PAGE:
Wednesday, February 12, 2014

On Mitt (From

Originally from

I don't generally love or hate politicians. I'm very familiar with political figures and I follow the grotesque animal that is politics fairly closely, but I don't feel passionately for or against specific individuals. This certainly holds true for Mitt Romney; however, he is a character that I found particularly fascinating due to the unusual containment of his personality this past election cycle.

The new Netflix documentary Mitt, which premiered at the Sundance Film Festival last week, follows Mitt Romney and his family from 2008, the last year of his first presidential campaign, until a couple days after he lost to Obama in 2012. The first third of the film focuses on the 2008 campaign, but the bulk focuses on Romney vs. Obama in 2012. Mitt is a personal portrait that’s surprisingly light and funny. My favorite moments have nothing to do with debates or political discussion, but rather Mitt’s family. We see Mitt Romney eat at Wendy’s for lunch, sleep on the floor of an airplane, and pray. I’m not usually comfortable watching religion, but the prayer scenes were quite special. I felt Mitt and his family’s sincerity and devotion. These scenes show the Romney family in a vulnerable, honest setting, and it is truly moving.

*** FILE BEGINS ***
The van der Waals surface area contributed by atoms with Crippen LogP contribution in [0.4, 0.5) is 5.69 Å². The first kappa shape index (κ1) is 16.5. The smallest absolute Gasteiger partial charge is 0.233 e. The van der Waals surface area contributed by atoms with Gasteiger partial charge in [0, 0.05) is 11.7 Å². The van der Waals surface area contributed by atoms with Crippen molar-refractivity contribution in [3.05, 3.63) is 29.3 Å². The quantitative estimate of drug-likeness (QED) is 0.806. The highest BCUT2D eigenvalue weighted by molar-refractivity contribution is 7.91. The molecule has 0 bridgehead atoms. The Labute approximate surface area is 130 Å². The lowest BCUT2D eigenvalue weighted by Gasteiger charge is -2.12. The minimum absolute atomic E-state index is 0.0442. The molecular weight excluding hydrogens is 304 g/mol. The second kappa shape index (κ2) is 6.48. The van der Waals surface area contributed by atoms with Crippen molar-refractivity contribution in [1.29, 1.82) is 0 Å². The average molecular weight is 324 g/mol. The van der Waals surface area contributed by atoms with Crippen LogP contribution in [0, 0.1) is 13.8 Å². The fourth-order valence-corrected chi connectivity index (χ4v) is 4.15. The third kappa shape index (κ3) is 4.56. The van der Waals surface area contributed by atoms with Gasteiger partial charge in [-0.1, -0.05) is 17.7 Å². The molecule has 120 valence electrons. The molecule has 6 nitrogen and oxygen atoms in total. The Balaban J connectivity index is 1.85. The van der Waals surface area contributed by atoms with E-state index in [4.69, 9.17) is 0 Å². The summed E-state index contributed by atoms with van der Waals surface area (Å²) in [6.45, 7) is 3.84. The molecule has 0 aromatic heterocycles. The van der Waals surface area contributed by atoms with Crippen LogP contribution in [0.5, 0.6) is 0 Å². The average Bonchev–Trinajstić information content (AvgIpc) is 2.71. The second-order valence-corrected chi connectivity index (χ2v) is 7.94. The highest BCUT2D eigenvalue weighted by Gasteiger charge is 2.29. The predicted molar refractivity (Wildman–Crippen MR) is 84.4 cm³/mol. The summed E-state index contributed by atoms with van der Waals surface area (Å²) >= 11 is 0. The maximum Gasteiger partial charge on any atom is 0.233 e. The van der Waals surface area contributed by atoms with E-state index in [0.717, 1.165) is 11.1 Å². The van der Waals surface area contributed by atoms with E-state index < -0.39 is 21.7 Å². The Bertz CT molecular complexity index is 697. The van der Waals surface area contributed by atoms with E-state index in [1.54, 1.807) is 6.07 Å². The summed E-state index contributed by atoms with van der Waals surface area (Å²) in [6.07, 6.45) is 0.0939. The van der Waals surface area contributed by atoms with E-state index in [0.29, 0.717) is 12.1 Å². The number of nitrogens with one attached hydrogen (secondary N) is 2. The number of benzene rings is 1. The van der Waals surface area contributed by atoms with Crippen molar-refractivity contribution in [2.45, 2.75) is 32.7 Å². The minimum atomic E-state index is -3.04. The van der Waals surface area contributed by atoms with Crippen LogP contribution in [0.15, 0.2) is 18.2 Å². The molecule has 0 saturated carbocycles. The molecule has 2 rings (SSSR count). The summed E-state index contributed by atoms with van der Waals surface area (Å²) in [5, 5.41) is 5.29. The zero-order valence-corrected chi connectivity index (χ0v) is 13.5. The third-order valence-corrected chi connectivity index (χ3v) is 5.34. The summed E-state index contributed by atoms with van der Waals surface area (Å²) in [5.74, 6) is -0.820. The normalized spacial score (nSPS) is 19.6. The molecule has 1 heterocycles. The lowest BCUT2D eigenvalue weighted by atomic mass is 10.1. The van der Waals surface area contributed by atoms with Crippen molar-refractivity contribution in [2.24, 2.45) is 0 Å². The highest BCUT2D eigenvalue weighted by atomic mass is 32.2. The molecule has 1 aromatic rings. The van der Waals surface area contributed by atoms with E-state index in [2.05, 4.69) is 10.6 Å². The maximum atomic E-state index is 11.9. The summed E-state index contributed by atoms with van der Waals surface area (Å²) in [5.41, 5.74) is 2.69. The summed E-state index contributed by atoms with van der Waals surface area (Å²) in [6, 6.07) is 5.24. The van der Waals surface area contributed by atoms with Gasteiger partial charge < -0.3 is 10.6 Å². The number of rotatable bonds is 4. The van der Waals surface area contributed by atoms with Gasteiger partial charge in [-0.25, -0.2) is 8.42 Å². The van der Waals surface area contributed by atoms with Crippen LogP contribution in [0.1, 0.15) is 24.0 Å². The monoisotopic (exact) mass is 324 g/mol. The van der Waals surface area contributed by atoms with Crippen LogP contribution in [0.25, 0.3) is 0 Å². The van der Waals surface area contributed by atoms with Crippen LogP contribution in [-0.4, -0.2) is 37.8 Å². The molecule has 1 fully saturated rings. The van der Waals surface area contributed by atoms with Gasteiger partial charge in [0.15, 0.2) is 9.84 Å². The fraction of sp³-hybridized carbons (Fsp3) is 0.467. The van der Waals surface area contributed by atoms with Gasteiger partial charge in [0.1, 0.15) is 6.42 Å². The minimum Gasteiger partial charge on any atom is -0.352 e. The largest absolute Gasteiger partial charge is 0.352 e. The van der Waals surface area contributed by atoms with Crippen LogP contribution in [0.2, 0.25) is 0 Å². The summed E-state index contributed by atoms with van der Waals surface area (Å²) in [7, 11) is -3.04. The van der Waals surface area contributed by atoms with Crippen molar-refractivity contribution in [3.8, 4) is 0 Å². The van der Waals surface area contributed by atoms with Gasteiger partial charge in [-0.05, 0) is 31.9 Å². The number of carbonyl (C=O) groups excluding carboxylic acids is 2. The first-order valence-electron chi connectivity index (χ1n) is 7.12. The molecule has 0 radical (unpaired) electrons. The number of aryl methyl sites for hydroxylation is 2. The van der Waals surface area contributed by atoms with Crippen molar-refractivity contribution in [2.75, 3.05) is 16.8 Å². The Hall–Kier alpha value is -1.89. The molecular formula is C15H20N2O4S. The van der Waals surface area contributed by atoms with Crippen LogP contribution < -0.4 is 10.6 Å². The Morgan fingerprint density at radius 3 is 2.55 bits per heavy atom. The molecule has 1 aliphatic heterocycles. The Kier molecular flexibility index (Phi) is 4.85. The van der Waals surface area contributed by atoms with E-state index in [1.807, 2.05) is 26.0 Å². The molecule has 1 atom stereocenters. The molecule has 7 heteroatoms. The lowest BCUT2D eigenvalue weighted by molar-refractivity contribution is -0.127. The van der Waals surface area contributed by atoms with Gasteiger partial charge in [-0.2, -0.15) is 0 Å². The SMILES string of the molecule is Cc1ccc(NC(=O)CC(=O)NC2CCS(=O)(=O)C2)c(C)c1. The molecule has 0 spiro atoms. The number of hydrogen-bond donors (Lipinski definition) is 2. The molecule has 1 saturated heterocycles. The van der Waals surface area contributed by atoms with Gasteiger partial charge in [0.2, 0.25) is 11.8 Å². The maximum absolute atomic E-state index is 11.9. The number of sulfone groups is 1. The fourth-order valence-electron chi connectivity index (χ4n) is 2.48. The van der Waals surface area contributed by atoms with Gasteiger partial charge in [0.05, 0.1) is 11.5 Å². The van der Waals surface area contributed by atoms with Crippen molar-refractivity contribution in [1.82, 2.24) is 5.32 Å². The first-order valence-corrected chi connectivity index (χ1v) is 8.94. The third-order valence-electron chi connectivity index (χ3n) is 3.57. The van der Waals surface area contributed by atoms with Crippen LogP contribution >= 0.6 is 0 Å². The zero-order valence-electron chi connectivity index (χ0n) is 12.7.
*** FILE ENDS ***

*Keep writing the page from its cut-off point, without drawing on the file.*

Mitt Romney is represented as a sweet, kind, and funny person. Mitt is essentially a dull, apolitical story about a nice person. It becomes fascinating because of its cultural context. Thus if you are like me, and follow the political process, it’s a rewarding intimate portrait of a former presidential candidate.

Unfortunately, a lack of access during crucial points in the 2012 campaign held the film back. We are exposed in great detail to certain events, like seeing Mitt’s notes from a debate with President Obama, but held back from others, like the selection of Paul Ryan as Vice President, which isn’t even mentioned. Not to mention that the film really loses steam after about 60 minutes, since there isn’t a clear trajectory. Nonetheless, the documentary was a compelling experience that I recommend to any political junkies who would like to Mitt Romney behind closed doors.

Grade: B+

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